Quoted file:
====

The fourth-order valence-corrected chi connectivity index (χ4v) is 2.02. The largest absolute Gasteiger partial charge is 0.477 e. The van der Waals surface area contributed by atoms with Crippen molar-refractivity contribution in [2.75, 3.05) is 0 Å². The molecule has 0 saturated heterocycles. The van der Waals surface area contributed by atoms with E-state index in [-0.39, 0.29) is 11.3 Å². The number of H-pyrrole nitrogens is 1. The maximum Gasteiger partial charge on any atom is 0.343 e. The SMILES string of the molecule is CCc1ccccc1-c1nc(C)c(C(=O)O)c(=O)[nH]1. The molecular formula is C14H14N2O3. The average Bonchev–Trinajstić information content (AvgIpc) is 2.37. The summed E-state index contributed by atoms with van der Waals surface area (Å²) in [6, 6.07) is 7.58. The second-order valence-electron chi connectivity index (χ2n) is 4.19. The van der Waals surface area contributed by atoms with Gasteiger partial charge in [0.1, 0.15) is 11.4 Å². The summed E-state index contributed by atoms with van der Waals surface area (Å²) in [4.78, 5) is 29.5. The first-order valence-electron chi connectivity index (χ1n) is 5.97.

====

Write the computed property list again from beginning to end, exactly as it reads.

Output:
The fourth-order valence-corrected chi connectivity index (χ4v) is 2.02. The largest absolute Gasteiger partial charge is 0.477 e. The van der Waals surface area contributed by atoms with Crippen molar-refractivity contribution in [2.75, 3.05) is 0 Å². The molecule has 0 saturated heterocycles. The van der Waals surface area contributed by atoms with E-state index in [-0.39, 0.29) is 11.3 Å². The number of H-pyrrole nitrogens is 1. The maximum Gasteiger partial charge on any atom is 0.343 e. The SMILES string of the molecule is CCc1ccccc1-c1nc(C)c(C(=O)O)c(=O)[nH]1. The molecular formula is C14H14N2O3. The average Bonchev–Trinajstić information content (AvgIpc) is 2.37. The summed E-state index contributed by atoms with van der Waals surface area (Å²) in [6, 6.07) is 7.58. The second-order valence-electron chi connectivity index (χ2n) is 4.19. The van der Waals surface area contributed by atoms with Gasteiger partial charge in [0.1, 0.15) is 11.4 Å². The summed E-state index contributed by atoms with van der Waals surface area (Å²) in [4.78, 5) is 29.5. The first-order valence-electron chi connectivity index (χ1n) is 5.97.